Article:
On Tuesday night I went with a friend, and our eldest daughters, to see Jurassic World, in 3D. I had to say it was a highly enjoyable film. Years, ago I enjoyed Jurassic Park, so I was looking forward to this film as well. Christ Pratt did a great job, and the whole thing was pretty cool. One of the messages woven into the film which really spoke to me was the message of how we, as a culture, have lost our sense of wonder in the miraculous that is around us every day. It seems ludicrous to imagine that we could live in a world, where someone can be standing in front of a live dinosaur, and be checking their phone, but that is not too far from the reality in which we live. Well, minus the fact there are no dinosaurs around. But the point remains. I recently saw a photo of a man on a boat, with a humpback whale directly beneath him. And he was checking his phone.Another photo I saw was of students all on their phones, in front of great art. I realize, of course, that these pictures represent mere moments in time. It is really unfair to judge someone's motives from a single moment, or to assume the worst with little true evidence. Perhaps the man was taking a picture of the whale; maybe the students were doing research. Regardless of the actual motivation of the people in the photos, for me, those photos are metaphorical for how I feel sometimes. Because I am surrounded daily by the miraculous in what appears to be mundane, and yet at times I struggle to find joy. At that moment, then the most miraculous and wonderful BECOMES mundane to me.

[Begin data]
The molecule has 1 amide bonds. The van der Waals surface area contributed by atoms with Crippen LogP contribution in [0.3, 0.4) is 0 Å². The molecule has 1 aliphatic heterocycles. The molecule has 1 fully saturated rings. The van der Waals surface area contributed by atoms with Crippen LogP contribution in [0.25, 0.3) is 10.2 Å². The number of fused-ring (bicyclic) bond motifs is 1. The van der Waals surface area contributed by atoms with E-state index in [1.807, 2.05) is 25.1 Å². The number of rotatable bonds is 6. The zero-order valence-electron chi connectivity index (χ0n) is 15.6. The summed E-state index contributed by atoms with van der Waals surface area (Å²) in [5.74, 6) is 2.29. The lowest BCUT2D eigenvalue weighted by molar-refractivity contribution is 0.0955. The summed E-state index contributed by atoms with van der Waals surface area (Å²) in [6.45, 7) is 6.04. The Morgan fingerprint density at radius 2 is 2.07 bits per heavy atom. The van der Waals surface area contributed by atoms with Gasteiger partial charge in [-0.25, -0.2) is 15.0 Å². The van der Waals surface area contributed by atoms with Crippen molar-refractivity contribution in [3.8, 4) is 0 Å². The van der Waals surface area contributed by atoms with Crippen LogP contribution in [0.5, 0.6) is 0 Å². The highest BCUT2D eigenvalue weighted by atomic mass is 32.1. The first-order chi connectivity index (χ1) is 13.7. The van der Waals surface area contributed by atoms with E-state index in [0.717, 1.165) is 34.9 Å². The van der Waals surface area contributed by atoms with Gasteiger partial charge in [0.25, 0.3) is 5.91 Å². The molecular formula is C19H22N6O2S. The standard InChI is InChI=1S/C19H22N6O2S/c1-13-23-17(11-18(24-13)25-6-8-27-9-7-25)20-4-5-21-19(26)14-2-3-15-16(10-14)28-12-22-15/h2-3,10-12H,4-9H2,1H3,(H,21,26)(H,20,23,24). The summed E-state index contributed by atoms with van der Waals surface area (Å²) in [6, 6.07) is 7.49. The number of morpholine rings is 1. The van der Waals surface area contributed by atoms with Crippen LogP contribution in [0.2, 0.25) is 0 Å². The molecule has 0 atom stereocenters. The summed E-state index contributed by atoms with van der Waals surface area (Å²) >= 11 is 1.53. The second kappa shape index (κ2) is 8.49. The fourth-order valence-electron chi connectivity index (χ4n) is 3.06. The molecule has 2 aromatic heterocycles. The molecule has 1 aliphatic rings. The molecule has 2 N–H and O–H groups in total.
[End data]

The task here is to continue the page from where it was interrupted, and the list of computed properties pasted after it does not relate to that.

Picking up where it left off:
I see how often my world is filled with busyness, and yet I struggle to find the meaning in it all. In a world of cell phones, Facebook, email, and Instagram, I find myself missing the days of land lines and handwritten notes. Amidst all the activities our children participate in, I struggle at moments to find the purpose of the busyness. With all of the advances and innovations and technologies, it is easy to feel more disconnected than ever. I don't mean to imply that all the busyness is purposeless or bad, but there is a menace I battle within my own heart, that has the capacity to suck the joy out of living at times. Theodore Roosevelt said it best when he said, "Comparison is the thief of joy." And I struggle against the vanity and emptiness of that thief. Wherever I look, I see the temptation at my door. Because it's really not at my door, but within myself. I have this need to make a mark, to live a life of meaning, and to be TRULY KNOWN by others, or at the least, by someone who cares. When I submit my desires to the One who made me, whose ways and plans are higher than my own, I find my life in giving it away. In Knowing HIM more, I come to see how He knows me better than I know myself, and loves me. And in my submission to His ways and His will, I find the acceptance and meaning my heart craves. But this desire to be known can become twisted when I try to use the choices of others around me, or even their acceptance or rejection of me, as my reference point for whether my life is meaningful. And with the internet,along with the fast pace of the world we see around us, the temptation for a heart to compare is great. It is easy sometimes to forget, and to become lost in the sea of the many voices around me. It is then that I feel the temptation to despair the most, and the most disconnected. It is in that moment I forget the wonder and the miracle of each breath I take, whooshing in and out, the joy of my children's laughter, of my husband's smile. I have no time, when I am comparing my life, to sit with a friend for coffee, or relish the joy of sitting down to play a game of candyland with my kids, just because.